A simple choice

Oct 22, 2020 by

Published in the October 22, 2020 edition.

By MARK SARDELLA

Out-of-state donors are pouring millions into an effort to forever alter the outcomes of Massachusetts elections.

Unfortunately for them, the concept of ranked choice voting is so convoluted that it can’t be convincingly explained in a one-minute TV ad or even with an oversized, glossy, two-sided mailer.

That’s one reason why the “NO on Question 2” campaign is running neck and neck with the carpetbagging financiers of the “Yes” campaign — despite being grossly outspent by these blow-in, would-be election-fixers.

You probably got the 9×13-inch color mailer with the picture of the young woman sporting the “I voted” sticker while holding her nose and grimacing as if she just stepped off the elevator at a baked bean factory. (Poor thing. She probably had to vote for some yucky male. Eww!)

The flyer informs us that by voting “Yes” on Question 2, “you’ll never have to chose between the lesser of two evils again.”

Then the flyer proceeds to tell this whopper. “Ranked choice voting is a simple, fair, and easy way to give voters more choice and more voice in our elections.”

Whenever someone describes a concept as is both “simple” and “easy,” prepare yourself for something that’s beyond complicated and confusing.

Who is supporting the campaign that’s paying for all those expensive TV commercials, radio ads and fancy mailers?

As of Oct 5, “Voter Choice for Massachusetts,” the campaign supporting a “Yes” vote for ranked choice voting, had received $7.9 million in contributions. The top contributor ($2.9 million) is listed as the “Action Now Initiative,” based in Houston and founded by Texas billionaire power couple John and Laura Arnold. John Arnold became a billionaire as a hedge fund manager at his own firm, Centaurus Advisors. He began the firm in 2002, after his former employer, Enron, went bankrupt. Arnold retired in 2012 at the age of 38.

So, as you can see, the Arnolds are just regular folks. From Texas.

Despite having raised nearly $8 million, Shauna Hamilton from Voter Choice for Massachusetts wrote the following (presumably with a straight face) in the red Voter Information booklet put out by the Secretary of State’s Office.

“Big money and corrupt special interests have too much control over our democracy.”

You don’t need to tell the “No Ranked Choice Voting Committee,” which as of Oct. 5 had raised less than $3,000.

And yet, despite a 1,000-1 fundraising advantage, the pro-ranked choice side hasn’t been able to put away their underfunded opponents. Massachusetts voters remain evenly split on the issue, according to recent polling. That’s how unappealing the idea of ranked choice voting is.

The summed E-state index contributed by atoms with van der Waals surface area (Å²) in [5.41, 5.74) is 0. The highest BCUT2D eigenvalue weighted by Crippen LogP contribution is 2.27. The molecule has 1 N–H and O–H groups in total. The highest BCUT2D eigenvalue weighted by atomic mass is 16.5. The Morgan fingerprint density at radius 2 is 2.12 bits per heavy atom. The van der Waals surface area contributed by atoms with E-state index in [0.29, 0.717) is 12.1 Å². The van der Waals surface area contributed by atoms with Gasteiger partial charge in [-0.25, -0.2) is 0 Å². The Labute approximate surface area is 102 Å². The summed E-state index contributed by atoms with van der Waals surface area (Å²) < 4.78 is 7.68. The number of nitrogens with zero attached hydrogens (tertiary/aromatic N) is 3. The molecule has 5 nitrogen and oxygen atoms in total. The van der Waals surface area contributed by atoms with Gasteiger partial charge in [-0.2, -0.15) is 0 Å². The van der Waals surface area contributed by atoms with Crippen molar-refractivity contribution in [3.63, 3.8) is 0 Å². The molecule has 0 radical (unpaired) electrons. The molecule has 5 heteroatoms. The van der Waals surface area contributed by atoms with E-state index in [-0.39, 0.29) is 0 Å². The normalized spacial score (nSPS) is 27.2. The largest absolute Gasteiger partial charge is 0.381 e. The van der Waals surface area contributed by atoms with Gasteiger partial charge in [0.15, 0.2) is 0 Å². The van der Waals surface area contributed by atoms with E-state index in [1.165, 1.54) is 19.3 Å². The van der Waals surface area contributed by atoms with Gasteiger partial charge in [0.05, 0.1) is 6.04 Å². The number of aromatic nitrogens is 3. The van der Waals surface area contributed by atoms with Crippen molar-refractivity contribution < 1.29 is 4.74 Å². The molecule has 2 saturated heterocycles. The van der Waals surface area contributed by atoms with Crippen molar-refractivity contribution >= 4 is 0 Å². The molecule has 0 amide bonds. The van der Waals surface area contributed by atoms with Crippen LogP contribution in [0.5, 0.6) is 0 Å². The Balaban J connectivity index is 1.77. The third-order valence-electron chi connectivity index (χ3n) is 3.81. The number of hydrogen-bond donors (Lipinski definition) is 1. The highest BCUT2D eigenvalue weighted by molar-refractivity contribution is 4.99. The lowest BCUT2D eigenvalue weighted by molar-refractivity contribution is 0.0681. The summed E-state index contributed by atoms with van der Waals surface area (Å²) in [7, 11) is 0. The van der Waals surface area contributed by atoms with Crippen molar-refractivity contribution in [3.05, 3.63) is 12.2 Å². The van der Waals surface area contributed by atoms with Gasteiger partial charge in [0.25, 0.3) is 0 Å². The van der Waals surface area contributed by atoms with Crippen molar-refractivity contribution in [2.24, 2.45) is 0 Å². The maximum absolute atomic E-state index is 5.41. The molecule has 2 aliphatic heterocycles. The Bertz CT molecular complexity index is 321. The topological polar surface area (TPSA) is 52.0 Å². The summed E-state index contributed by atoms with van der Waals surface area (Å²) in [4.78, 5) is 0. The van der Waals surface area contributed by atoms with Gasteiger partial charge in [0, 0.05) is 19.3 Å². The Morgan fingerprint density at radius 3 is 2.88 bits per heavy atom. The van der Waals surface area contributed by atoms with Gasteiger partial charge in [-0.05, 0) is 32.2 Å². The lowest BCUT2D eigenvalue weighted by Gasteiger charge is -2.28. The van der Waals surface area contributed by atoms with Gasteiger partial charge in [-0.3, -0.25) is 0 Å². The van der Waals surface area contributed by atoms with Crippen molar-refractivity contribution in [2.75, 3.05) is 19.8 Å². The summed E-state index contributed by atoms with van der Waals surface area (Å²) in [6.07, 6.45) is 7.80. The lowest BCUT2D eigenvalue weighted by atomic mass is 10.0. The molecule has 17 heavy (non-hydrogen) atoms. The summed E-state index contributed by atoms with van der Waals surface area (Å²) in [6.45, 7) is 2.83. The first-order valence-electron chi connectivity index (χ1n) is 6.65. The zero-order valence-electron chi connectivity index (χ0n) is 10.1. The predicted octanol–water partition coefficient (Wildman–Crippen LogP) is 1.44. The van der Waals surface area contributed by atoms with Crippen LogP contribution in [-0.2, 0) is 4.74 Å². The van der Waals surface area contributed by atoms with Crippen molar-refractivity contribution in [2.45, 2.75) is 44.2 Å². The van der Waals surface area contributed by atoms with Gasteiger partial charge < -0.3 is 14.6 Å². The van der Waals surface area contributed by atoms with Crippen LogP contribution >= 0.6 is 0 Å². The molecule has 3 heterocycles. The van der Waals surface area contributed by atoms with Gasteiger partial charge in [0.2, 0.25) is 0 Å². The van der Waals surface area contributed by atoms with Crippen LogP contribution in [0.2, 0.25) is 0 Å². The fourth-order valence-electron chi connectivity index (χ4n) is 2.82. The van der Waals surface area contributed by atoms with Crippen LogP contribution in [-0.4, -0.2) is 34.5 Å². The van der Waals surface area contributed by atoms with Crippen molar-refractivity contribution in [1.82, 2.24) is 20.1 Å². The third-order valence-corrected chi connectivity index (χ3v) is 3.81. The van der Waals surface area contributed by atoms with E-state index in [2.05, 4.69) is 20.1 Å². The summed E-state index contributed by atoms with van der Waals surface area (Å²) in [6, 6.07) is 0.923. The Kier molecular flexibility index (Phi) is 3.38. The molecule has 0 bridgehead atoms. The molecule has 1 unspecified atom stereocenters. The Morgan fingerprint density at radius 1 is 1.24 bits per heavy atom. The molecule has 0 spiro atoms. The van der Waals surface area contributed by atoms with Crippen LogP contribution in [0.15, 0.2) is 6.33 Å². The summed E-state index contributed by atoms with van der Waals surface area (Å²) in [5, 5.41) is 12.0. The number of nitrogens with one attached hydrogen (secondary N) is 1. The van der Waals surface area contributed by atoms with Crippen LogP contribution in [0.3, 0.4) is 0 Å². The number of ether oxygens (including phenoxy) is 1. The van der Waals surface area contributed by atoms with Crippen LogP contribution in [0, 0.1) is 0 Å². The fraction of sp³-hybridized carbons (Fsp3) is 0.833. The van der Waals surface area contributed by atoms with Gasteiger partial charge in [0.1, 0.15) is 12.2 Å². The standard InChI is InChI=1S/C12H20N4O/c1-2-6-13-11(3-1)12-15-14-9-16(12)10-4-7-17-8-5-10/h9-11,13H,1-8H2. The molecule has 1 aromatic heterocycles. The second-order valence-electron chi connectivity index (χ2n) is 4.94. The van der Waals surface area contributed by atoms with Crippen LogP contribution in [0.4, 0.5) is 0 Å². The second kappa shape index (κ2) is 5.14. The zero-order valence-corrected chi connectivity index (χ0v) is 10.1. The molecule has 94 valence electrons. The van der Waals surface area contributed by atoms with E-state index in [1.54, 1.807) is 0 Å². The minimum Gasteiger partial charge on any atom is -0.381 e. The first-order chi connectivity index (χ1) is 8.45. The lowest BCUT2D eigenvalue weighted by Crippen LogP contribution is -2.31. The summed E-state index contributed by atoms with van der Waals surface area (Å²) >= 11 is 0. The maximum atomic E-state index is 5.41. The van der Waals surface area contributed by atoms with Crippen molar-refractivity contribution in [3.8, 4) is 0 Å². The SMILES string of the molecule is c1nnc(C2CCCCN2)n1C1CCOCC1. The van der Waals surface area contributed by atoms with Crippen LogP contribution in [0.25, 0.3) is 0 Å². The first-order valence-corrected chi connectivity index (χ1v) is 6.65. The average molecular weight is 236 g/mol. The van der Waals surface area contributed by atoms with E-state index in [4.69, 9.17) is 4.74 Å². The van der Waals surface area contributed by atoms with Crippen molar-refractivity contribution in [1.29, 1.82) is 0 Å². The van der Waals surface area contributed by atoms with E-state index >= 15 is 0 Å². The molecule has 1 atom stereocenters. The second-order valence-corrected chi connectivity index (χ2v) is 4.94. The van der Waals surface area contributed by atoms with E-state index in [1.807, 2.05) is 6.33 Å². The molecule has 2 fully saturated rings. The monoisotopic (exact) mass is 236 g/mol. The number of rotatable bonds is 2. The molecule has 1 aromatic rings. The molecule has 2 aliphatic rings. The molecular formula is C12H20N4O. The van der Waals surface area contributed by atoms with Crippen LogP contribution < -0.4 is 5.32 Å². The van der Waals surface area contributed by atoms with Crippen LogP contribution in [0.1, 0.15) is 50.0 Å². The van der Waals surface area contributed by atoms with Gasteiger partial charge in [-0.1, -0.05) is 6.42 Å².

I’m not here to explain ranked choice voting to you. That’s the job of the slickest advertising firms $8 million can buy. But essentially, it allows some people to vote multiple times until one candidate has a “majority.”

Let’s say that John Smith, Bob Jones and Jane Doe are running in a three-way race. Voters rank the candidates in order of preference. If one of them gets more than 50 percent of the first-place votes, he wins. But in the far more likely scenario where no one gets more than 50 percent, that’s when the ranked choice system kicks in.

Let’s say that John Smith got 43 percent of the first-place votes, Bob Jones got 42 percent and Jane Doe, a victim of systemic sexism, got 15 percent.

In that case, the last place finisher, Ms. Doe, would be eliminated and the second-place votes on the ballots that had picked her as their first choice would be counted and redistributed between Smith and Jones, presumably pushing one of them over the magic 50 percent.

Ranked choice advocates deny it, but in the preceding example, those who voted for the last place candidate just voted twice. Under a normal election, those who voted for Jane Doe or Bob Jones came up short. Their candidates lost. Game over. Better luck next time.

But under ranked choice voting, those who voted for the last place finisher, Jane Doe, get a do-over. They effectively get to vote again to determine the winner.

Simple, right?

Or how about this system: one person, one vote. The candidate with the highest vote total wins.

If the latter sounds a lot like the system we have now, it’s because it is. It really is simple and easy for people to understand – the way voting should be. And it’s been working pretty well for the last 200 or so years.

Many of those who are pushing ranked choice voting are the same people who are always screaming that we have to make voting “easier.” Yet here they are, advocating for a system that many voters find baffling, because it is.

Keep voting simple. Just say “NO” to ranked choice voting.

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